(Frondes,) in the moat of Paris. He said that the sight of the 
Duke of Orleans had the same effect on the Parliament as that 
of the Lieutenant of the town, or the archers, on the students. 
These youths used to disperse as soon as any of the authorities 
appeared, and when they had passed by, continued the fight. 
Bachaumont said that his father s opinion ought to be hurled as 
from a sling. The word took, and was the origin of the name of 
Fronde bestowed on the most extreme Parliamentary party, its 
members considered it an honour to be called Frondeurs, 
(Sliiigers.) (L 5 Esprit de la Fronde.; 


weep tears of blood, to see so many souls, which 
have cost Jesus Christ His Precious Blood, perish, 
and to know that the evil is constantly on the in 
crease, and that few people lay it to heart. How 
much is done when some temporal interest of 
princes and kings is at stake! But the interests 
of the Sovereign Euler are neglected. We wear 
out our lives in our missions, by crying out against 
innumerable disorders which pervade France, to 
God s infinite dishonour and the damnation of 
many souls, and He gives us grace to remedy 
some of them. But, Madame, I am certain, that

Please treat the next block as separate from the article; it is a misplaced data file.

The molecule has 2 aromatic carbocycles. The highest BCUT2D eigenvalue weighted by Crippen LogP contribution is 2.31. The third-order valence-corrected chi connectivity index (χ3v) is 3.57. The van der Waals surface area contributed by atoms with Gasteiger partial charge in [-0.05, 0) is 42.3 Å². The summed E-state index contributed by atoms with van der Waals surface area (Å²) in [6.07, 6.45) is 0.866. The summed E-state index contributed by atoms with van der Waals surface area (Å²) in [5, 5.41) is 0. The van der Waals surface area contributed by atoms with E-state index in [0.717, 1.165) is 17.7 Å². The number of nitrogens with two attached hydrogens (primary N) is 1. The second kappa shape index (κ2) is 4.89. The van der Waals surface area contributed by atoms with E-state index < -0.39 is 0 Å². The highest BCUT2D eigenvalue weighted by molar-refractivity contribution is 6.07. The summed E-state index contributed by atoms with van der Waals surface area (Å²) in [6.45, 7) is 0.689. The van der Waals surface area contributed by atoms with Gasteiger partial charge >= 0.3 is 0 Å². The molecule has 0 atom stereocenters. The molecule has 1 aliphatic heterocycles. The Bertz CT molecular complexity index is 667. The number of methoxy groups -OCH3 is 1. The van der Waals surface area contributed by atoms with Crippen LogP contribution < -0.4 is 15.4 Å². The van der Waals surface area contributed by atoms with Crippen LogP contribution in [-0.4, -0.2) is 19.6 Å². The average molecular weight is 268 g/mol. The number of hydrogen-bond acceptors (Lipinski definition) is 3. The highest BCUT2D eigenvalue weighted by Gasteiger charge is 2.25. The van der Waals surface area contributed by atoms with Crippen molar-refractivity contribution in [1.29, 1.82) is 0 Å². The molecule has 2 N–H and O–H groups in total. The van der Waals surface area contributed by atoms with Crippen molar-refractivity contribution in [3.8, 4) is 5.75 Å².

if your majesty would use the power which God 
has given you, you individually could do more 
towards the destruction of the devil s tyranny, and 
the establishment of the kingdom of Jesus Christ, 
than all the missionaries and preachers put to 
gether. Should your majesty wish to know the 
means, it would be easy to lay them before you, 
and still easier for your majesty, with the grace of 
our Lord, to make use of them." 

In the memorial, Father Eudes urges the reform 
of the clergy, the prohibition of fairs and markets 
on Sundays, the suppression of certain modes of 
recovering taxes, and of public balls. He wished 
to have duellists* and blasphemers brought to jus 
tice, and some bounds set to the liberty of the 
press and the luxury of women. Finally, he called 
attention to the new heresy of Jansenism, which 
had then begun to gain ground both in the capital 
and the provinces, as the evil calling most urgently 
for a speedy remedy. 

What part did Mezeray take in the preparation 

* Duels for the moat trifling causes were of daily occurrence 
amongst the nobility. It is said that in a few years 900 noble 
men perished in these encounters, with regard to which Louis 
XIII. published a terrible edict, making the sending of a chal 
lenge a capital crime. Boutteville Montmorency was beheaded, 
with Count Deschapelles his second, for having challenged 
Beurron, and fought with him on the Place Eoyale. 


of this memorial ? We do not know, but be must 
certainly bave been Consulted by Fatber Eudes, 
who was less conversant with the customs of the